United Airlines Holdings Inc has said that it is aiming to cut approximately $2 billion of annual costs through 2023 as it charts a recovery from the coronavirus pandemic, which has caused the airline's fourth consecutive quarterly loss.
Airlines are counting on COVID-19 vaccines to boost travel demand later this year but warn that the strength of a rebound will largely depend on the pace of vaccine roll-outs, particularly as coronavirus cases keep rising.
Chicago-based United said that 2021 will be a "transition year that's focussed on preparing for a recovery."
The company burned an average of $33 million per day in the fourth quarter, including approximately $10 million of severance and debt payments, even as it continued to slash costs.
United furloughed thousands of employees last October when an initial round of payroll aid for airlines expired. It brought those workers back following a fresh $15 billion in payroll aid for the sector but warned that the recall could be "temporary" as travel demand remains depressed.
United is set to receive approximately $2.6 billion in payroll support through March and said that it expects to offer employees options like voluntary leaves to reduce furloughs after that time.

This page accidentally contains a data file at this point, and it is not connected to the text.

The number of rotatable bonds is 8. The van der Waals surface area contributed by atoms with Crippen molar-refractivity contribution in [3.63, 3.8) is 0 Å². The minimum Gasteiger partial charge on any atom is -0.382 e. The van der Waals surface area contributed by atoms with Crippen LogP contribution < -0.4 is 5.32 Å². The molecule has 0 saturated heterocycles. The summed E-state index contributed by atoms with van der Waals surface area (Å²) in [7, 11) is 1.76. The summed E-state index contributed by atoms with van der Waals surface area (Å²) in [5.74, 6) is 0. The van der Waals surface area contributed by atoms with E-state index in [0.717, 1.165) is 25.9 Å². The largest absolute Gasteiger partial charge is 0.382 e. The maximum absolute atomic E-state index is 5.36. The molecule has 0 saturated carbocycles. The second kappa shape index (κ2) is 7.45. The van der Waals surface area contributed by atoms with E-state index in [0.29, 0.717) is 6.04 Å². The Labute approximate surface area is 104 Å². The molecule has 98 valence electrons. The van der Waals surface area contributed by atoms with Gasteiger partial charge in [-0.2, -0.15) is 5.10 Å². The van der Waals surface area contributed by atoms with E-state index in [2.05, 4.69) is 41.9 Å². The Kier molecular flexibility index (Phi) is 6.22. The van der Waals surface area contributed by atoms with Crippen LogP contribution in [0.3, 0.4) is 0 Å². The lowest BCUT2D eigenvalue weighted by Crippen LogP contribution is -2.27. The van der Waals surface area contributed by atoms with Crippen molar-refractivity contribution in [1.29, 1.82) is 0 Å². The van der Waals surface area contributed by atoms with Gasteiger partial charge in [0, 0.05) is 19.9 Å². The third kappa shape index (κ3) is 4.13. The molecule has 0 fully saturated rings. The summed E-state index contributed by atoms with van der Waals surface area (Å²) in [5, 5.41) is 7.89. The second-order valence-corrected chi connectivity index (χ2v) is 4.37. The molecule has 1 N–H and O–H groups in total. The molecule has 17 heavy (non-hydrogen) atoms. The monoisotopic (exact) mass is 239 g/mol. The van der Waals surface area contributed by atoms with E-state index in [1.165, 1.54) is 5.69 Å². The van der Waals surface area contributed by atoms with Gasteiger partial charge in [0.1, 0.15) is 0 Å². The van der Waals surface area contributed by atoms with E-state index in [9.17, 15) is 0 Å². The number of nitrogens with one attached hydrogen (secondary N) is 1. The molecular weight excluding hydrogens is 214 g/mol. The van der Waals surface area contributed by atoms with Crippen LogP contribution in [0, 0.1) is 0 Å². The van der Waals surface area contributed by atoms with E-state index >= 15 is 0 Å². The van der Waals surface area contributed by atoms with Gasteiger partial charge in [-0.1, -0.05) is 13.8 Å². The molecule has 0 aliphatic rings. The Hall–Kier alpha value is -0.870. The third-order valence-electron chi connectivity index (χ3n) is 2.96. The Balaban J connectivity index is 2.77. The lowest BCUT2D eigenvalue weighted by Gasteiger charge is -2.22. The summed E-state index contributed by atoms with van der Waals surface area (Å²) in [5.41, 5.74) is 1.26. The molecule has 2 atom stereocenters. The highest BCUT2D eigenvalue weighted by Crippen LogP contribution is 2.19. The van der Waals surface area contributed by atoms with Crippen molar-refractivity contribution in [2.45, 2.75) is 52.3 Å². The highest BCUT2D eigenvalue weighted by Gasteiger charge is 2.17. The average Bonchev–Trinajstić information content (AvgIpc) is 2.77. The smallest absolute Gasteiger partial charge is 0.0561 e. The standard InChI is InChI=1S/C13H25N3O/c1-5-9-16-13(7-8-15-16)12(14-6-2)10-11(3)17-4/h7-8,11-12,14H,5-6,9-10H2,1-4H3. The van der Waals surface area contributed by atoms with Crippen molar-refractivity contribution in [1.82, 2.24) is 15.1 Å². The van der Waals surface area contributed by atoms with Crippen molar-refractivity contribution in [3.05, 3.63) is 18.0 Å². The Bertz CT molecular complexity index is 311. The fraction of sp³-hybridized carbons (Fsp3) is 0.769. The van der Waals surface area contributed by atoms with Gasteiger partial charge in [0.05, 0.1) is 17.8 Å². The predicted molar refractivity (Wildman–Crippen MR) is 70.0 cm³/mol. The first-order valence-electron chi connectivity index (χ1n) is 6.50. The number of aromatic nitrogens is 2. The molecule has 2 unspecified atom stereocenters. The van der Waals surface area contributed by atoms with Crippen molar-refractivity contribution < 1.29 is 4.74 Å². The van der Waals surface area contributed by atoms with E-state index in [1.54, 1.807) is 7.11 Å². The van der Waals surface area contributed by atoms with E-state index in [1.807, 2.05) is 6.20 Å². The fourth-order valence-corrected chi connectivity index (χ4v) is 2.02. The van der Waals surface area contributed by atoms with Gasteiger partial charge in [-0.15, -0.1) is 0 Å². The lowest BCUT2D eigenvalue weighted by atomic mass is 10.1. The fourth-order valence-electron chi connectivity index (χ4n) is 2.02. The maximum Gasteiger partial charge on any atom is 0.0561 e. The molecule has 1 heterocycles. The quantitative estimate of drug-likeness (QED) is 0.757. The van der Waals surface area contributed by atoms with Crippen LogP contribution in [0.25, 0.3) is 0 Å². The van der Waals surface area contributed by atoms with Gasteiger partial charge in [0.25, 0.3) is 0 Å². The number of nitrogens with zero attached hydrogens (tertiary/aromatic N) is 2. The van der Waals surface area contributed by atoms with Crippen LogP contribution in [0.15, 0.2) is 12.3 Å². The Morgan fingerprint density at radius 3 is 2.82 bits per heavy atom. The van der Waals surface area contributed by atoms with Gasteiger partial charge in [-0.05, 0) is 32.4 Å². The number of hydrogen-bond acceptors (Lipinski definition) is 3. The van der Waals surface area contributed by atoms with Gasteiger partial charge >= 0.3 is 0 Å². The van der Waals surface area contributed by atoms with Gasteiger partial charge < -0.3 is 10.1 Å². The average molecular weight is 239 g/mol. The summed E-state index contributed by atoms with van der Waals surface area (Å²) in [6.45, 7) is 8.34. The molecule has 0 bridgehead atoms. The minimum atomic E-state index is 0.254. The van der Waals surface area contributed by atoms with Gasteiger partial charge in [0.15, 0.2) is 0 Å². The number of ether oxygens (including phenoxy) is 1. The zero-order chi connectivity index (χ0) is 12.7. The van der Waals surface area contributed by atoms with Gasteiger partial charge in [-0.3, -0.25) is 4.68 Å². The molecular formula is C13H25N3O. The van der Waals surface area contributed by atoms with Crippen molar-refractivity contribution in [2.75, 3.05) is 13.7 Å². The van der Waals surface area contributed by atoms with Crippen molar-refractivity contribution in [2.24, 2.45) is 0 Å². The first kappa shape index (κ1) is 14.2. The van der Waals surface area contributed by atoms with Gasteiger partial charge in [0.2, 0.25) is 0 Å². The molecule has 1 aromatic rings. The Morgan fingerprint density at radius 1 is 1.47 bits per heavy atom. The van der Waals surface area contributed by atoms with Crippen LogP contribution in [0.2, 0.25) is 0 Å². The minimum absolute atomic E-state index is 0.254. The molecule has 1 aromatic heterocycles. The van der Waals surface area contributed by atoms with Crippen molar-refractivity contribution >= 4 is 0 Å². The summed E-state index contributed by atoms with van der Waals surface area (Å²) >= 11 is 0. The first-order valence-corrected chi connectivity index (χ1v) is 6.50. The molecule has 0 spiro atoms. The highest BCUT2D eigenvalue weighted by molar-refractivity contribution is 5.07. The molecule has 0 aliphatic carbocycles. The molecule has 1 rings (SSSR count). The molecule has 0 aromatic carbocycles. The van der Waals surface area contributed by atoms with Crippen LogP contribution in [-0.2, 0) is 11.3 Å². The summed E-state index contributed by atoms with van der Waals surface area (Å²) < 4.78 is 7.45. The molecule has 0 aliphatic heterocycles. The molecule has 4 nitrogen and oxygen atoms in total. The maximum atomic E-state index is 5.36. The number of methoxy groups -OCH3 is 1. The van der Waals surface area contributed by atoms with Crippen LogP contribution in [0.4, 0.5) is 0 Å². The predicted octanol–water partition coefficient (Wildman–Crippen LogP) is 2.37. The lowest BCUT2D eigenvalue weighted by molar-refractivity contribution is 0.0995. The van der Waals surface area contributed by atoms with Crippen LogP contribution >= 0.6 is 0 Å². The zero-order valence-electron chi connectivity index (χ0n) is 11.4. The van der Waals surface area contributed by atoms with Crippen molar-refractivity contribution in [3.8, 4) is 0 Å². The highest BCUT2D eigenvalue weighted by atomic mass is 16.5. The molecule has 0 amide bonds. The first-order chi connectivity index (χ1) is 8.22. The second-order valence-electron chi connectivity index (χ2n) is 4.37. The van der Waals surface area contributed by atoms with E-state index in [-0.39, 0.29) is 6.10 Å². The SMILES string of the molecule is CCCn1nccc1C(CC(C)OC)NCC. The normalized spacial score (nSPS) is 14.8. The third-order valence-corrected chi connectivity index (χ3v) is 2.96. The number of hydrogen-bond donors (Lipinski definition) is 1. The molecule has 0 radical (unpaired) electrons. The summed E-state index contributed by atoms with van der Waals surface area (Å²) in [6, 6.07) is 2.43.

Rival Delta Air Lines, which labelled 2021 a year of recovery last week, expects to halt its daily cash burn rate of approximately $12 million in the spring and does not expect any furloughs.
United has the greatest exposure of major US airlines to international travel, which is the sector that has been hit the hardest by the pandemic and the one that is likely to be the slowest to recover.
US President Joe Biden, who was inaugurated on Wednesday January 20, plans to maintain a ban on travellers from Europe and Brazil that his predecessor, Donald Trump, had signed an order to lift beginning on January 26.
Q4 2020 Statistics
United's adjusted net loss was $2.1 billion, or a loss of $7 per share, in the fourth quarter that ended on December 31, compared with a profit of $676 million a year earlier. That missed analysts' estimates for a loss of $6.60 per share, according to IBES data from Refinitiv.
The airline's total operating revenue fell by 69% to $3.4 billion, in line with forecasts. In the current quarter, United said that it expects its revenue to fall by 65% to 70% from a year ago and its flight capacity to shrink by at least 51%.
Liquidity And EBITDA Expectations
The airline had $19.7 billion of liquidity as of December 31 and expects to have a similar amount at the end of March, it said.
However, its cost reduction plan positions it to exceed its 2019 adjusted earnings before interest, taxes, depreciation and amortisation (EBITDA) margin - a key metric of profitability - in 2023, or sooner if demand returns more quickly, United said.